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A look at effects of terror plot on air travel

Answers to questions many travelers will want to know
/ Source: news services

British authorities’ arrest Thursday of two dozen suspects in what they called a terrorist plot to destroy to 10 planes on their way to the United States created huge disruptions at airports as officials scrambled to implement new security measures.

In question-and-answer form, this is a brief look at the situation and its implications for air travel.

Q: What are the new rules?

A: All liquids and gels are now banned from carry-on luggage and purses, including bottles of water, cosmetics, shampoo, soaps and cans of shaving cream. Passengers can pack these items into their checked baggage. The exceptions: baby formula and prescription medicines in the name of ticketed passengers will be allowed after being inspected. Insulin and other essential nonprescription liquid medicines will also be permitted.

Q: Are there long lines at the airport?

A: Yes. Most airports are reporting lines lasting 1-2 hours. In Seattle, the lines were reportedly four hours long. Thousands of passengers spent time discarding lotions and beverages and re-packing their luggage before going through the security lines.

Q: How much more time should I allow in arriving the airport?

A: To be on the safe side, a lot. Federal officials advise checking with your airline and airport to determine how much time is needed for your flight. United Airlines said passengers should arrive at least three hours early for all flights. In Minneapolis, Northwest Airlines advised passengers to arrive two hours before domestic flights and three hours before international flights. And beginning Friday, passengers will go through double screening to make sure they’re not carrying liquids onto planes — with carry-on luggage getting checked not only at the main security checkpoint, but also a second time at the boarding gate.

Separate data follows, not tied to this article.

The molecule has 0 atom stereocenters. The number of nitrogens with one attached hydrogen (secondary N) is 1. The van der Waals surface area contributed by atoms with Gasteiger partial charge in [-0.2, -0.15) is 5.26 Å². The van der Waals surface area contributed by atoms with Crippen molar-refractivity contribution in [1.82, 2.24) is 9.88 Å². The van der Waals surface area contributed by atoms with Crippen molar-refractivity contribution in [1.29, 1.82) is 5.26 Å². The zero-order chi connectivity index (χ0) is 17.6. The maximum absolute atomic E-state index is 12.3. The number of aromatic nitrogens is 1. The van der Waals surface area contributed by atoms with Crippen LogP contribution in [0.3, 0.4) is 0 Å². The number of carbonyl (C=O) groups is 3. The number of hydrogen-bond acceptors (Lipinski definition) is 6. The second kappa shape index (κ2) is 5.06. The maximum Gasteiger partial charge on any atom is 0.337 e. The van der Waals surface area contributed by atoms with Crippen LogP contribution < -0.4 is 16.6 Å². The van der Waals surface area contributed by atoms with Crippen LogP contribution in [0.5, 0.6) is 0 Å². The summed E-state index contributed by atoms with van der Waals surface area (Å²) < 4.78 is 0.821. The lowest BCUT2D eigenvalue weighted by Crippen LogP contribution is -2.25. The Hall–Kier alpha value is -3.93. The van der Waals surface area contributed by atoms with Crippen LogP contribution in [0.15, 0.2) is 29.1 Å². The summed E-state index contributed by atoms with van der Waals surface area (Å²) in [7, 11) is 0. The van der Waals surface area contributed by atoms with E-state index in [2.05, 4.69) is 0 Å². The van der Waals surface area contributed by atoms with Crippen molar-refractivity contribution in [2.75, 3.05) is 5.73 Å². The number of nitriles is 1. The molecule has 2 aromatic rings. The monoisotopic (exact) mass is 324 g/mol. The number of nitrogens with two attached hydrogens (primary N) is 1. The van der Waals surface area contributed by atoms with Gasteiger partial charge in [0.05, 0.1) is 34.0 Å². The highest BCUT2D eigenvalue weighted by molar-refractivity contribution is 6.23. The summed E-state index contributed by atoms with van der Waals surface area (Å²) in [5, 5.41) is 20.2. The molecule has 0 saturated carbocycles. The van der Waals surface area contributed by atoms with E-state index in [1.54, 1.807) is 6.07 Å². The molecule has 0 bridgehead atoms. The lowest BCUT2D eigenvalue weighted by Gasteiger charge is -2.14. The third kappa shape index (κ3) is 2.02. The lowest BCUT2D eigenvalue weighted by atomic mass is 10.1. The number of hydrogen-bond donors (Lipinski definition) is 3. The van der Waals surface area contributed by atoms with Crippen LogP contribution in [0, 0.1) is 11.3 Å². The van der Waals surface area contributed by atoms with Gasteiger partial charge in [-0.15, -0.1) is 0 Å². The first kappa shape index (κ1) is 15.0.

Q: Can I park or be dropped off at airport?

A: Yes, although there may be traffic delays because of increased screening of cars coming into the airport at checkpoints.

Q: Do the changes affect all flights in the U.S.?

A: In addition to raising the threat level for flights from Britain to “red,” designating a severe risk of terrorist attacks, all domestic flights in the United States, were put under an “orange” alert — the second-highest level. However, the newly intensified screening procedures were in effect for all flights, foreign and domestic.

Q: How should I pack?

A: Consider taking no carry-on items, or as few as possible, and make sure they’re as trimmed down and clutter-free as possible. Do not overpack. You cannot bring liquids on board, except for infant formula or breast milk, or prescription medication. Infant formula must be submitted for inspection to a Transportation Security Administration security officer by passengers traveling with a baby. Make sure the prescription matches the passenger’s name. Should you bring the above items, they will be discarded an considered trash by the airports.

Q: Can I still bring laptops and cell phones?

A: The TSA says they are still allowed along with other electronic items. As a precaution, consider bringing an empty, checkable bag where you could put any items that security officials flag and then check it for your flight.

Q: Can I buy a drink and get food once I get past the security checkpoint?

A: Yes, but passengers will have to consume any liquids before boarding their flights. However, food is permitted.

Q: I have a ticket that involves travel to or through the United Kingdom, but I don't want to fly right now. What do I do?

A: Many big U.S. carriers such as Delta, Continental and United are allowing customers to make one change to their itinerary between today and Sept. 1 without penalty. Changes are subject to seat availability. American Airlines one one carrier offering refunds in the form of travel vouchers for customers ticketed for travel to the U.K. between now and Sept. 1.

Q: I don't want to fly anywhere? What can I do?

A: Right now no airlines are offering refunds or loosening restrictions on ticket changes for travel to destinations other than the United Kingdom.